Well here we are, rapidly approaching the one-third mark of the season already! We’ve noted here there’s been a bit of a sense of …ennui, perhaps is the word about our Blue Jays. The fact that they’re still ahead of Baltimore in the standings isn’t quite reason enough for fan exuberance, or trips through the Rogers’ Centre turnstiles. However, since the Blue Jays are still our team (and quite likely yours if you’re reading this) and May’s a beautiful month where the landscape changes by the day, let’s look at five things to be happy about in the changing landscape of the Blue Jays, this fifth month of 2019. Starting with…
Nerd power. Very few took notice when the Blue Jays signed veteran infielder Eric Sogard to a minor league deal last winter. Why should they? The small 32 year-old has been around in the majors since 2010, but hasn’t really made much of an impression other than to earn the nickname “nerd”, largely on account of his thick glasses. Last year he was a part of the almost World Series-bound Brewers, but he hit an anemic .134 in 55 games with them. Indeed, his career average as of this year’s opener was .239 with 11 homers in 1576 at bats. Few expected him to even crack the Toronto lineup, with Lourdes Gurriel and Devon Travis ahead of him for the second base job. However, Devon’s ongoing knee issues and Gurriel’s bad fielding backed with a surprising lack of hitting soon got Eric up and playing second. Lo and behold, the good-natured little grinder is clipping along hitting .295 with 4 homers and a .511 slugging percentage in 24 games. Certainly a small sample, but that’s way ahead of his previous best, a .429 slugging, way back in ’10. Jays fans have begun to get behind the nerd, who just might remind some a little of another hard-working middle infielder we all loved, John MacDonald.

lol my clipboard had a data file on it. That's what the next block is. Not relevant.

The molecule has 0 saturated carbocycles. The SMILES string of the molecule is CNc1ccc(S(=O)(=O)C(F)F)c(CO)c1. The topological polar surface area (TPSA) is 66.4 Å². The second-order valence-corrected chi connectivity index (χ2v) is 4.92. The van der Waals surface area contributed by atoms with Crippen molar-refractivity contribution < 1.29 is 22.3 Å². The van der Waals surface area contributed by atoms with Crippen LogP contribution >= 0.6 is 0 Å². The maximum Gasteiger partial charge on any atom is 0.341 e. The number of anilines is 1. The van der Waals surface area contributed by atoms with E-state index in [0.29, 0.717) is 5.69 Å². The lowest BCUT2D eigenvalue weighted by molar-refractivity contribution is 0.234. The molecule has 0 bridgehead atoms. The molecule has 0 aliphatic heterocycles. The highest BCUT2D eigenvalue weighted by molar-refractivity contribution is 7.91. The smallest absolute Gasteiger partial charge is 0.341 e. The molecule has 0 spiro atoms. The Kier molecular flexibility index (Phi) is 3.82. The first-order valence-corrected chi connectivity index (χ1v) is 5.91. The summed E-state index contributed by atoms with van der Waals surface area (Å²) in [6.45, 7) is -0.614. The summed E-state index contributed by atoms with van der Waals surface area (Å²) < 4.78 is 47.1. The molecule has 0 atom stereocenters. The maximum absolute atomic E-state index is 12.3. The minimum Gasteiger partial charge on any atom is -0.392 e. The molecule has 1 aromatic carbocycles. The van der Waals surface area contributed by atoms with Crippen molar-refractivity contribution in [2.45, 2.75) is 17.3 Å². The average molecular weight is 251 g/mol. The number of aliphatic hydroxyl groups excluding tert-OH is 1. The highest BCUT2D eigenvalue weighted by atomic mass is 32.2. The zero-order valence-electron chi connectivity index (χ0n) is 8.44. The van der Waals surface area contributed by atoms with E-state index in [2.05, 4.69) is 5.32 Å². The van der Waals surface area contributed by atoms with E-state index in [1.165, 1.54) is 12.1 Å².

The Knuckleballer Even a serious fan looking in on Saturday’s game might have been taken aback, with a mystery southpaw with a hard to spell name on the mound for the Jays. A few might vaguely remember the name – Ryan Feierabend. The 33 year old was picked up almost unnoticed in the off-season, after pitching in a low-level Korean league last year! He first pitched in the Majors in 2006, he last pitched (a mere 7 innings) out of the Texas bullpen five years back. Ryan’s last major league start was late in 2008, for Seattle. He now features a 85 mph sinker and most noteworthy, a knuckleball, making him the fourth knuckleballer ever to toss for T.O. (behind Phil Neikro- briefly – , Tom Candiotti and recently, RA Dickey). A fellow lefty knuckleballer, Wilbur Wood who pitched from ’61 to ’78 called in to the broadcast to say “hi” and tell people that knuckleballs are like any other pitch- “it has to have movement to have success.” On Saturday, Ryan had some movement but it wasn’t fooling too many White Sox. He went 4 innings, gave up 7 hits including a home run but did manage a pick-off at first base and some 70% of his pitches were strikes. He also managed another rarity. The game was called mid-way through the fifth, due to rain, making him the first pitcher since Steve Trachsel in 2006 to hurl a 4-inning complete game! “For me, a veteran player, I think it’s all about keeping after it… hoping there are more opportunities ahead.” With a guy who’s been willing to wait 11 years for his shot at starting a game again, fans can hope along with him!